With the aim of retaining and luring new jobs to New Jersey, legislators are looking at giving thousands of manufacturers a 10 percent tax break on their energy bill by exempting them from two taxes dating back to before the breakup of the state’s electric and gas monopolies.
The bill (), expected to be considered today by the Assembly Commerce and Economic Development Committee, is part of a Democratic initiative to help New Jersey’s hard-hit manufacturing sector, which has lost thousands of well-paying blue-collar jobs in the recession.
The bill is strongly backed by the business community. If approved, however, it would be another big blow to efforts to balance the state budget, costing by the sponsor’s own estimate “a few hundred million dollars’’ a year in revenue. Projections by the non-partisan Office of Legislative Services put the figure in the $80 million a year range.
“This is a benefit that will more than pay for itself,’’ argued Assemblyman Albert Coutinho (D-Essex), the bill’s sponsor and chairman of the committee, saying by retaining and luring new jobs to the state, the loss in sales tax revenue and a tax known as the Transitional Energy Facility Assessment (TEFA) will be more than offset by a gain in income tax revenues. “At the end of there will be a net positive benefit for the state.’’
The sales tax dates back to 1997 when the state was preparing to pass an energy deregulation law, eliminating the gross receipts tax and replacing it with the sales tax, although it and TEFA were supposed to be phased out. In the face of repeated budget deficits, however, lawmakers kept reauthorizing the taxes.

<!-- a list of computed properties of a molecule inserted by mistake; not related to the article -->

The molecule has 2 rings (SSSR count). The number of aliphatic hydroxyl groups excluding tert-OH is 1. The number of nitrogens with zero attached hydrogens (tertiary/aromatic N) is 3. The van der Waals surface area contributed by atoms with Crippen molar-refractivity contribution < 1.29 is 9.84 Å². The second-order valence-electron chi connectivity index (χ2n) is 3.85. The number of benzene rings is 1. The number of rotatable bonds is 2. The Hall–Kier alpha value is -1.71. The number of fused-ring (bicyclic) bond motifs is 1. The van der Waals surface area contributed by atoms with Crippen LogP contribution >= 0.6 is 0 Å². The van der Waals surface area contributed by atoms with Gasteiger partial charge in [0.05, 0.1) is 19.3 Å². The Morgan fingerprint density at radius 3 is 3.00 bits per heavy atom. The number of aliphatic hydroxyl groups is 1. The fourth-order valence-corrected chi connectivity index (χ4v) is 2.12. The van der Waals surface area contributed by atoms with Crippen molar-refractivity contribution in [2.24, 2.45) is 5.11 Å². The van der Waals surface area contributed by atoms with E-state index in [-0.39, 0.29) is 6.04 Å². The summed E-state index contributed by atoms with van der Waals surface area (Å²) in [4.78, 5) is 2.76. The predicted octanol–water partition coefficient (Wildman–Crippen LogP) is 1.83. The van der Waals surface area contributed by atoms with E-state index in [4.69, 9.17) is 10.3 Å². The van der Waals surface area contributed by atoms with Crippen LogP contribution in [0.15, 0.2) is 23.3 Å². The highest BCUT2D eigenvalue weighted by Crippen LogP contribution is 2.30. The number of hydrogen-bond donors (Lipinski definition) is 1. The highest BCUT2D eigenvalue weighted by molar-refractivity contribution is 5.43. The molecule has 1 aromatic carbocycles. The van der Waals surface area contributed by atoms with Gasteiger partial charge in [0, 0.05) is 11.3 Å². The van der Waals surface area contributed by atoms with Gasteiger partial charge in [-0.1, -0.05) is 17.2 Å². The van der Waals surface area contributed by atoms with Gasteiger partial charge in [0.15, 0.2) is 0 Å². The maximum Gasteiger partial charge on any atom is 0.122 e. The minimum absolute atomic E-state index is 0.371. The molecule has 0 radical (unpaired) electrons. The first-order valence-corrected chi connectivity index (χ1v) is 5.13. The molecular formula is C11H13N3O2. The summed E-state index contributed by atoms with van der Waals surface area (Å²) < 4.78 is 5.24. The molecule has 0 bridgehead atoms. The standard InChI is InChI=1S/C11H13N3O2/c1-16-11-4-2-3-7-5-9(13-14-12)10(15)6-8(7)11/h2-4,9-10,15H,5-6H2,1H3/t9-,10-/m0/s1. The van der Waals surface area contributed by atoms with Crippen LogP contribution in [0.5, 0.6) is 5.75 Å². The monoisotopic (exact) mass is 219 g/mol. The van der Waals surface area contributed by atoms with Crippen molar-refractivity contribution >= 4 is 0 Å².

The measure would deal with an issue that has repeatedly been the focus of lawmakers and the Christie administration this year: New Jersey’s high energy prices.
“We’ve heard a lot from manufacturers about how electricity prices are out of whack when compared to neighboring states,’’ said Sara Bluhm, an assistant vice president of the New Jersey Business and Industry Association. Bluhm cited a recent report by Rutgers Center for Energy, Economic and Environmental Policy which found that state policies drive up electric bills for residents by 26 percent. “It’s more for the business community,’’ Bluhm said, noting businesses pay another surcharge not paid by residential ratepayers.
Hal Bozarth, executive director of the Chemistry Council of New Jersey, also supports the bill. “We deserve a break,’’ he said, adding the state has the fifth-highest energy rates in the country. “Anything they can do will help my guys.’’
But Ev Liebman, program director for New Jersey Citizen Action, called the bill bad tax policy and wrong for New Jersey.
“Corporate giveaways that make our tax structure less fair are the wrong thing for New Jersey, especially at a time when we can’t even afford to maintain our healthcare programs, are wiping out the clean energy fund, reducing school lunches for kids and increasing taxes on the lowest-income working families,’’ Liebman said.
New Jersey’s utility rates are too high, Liebman said, but they are too high for everyone, not just manufacturers.
Coutinho, however, defended the bill, saying there has been a drastic decline in manufacturing, which in 2007 employed more than 300,000 people despite losing more than 100,000 jobs in the past seven years.
“It just makes sense,’’ the lawmaker said. “It will be a major boost to small- and medium-sized businesses throughout New Jersey. We need to retain blue-collar jobs that are left.’’
Although Coutinho estimated the bill would cost the state a “few hundred’’ million dollars in revenue, previous projections were widely different. OLS projected it would cost the state $80 million back in 2007; the state Treasury Department said the cost was $301 million.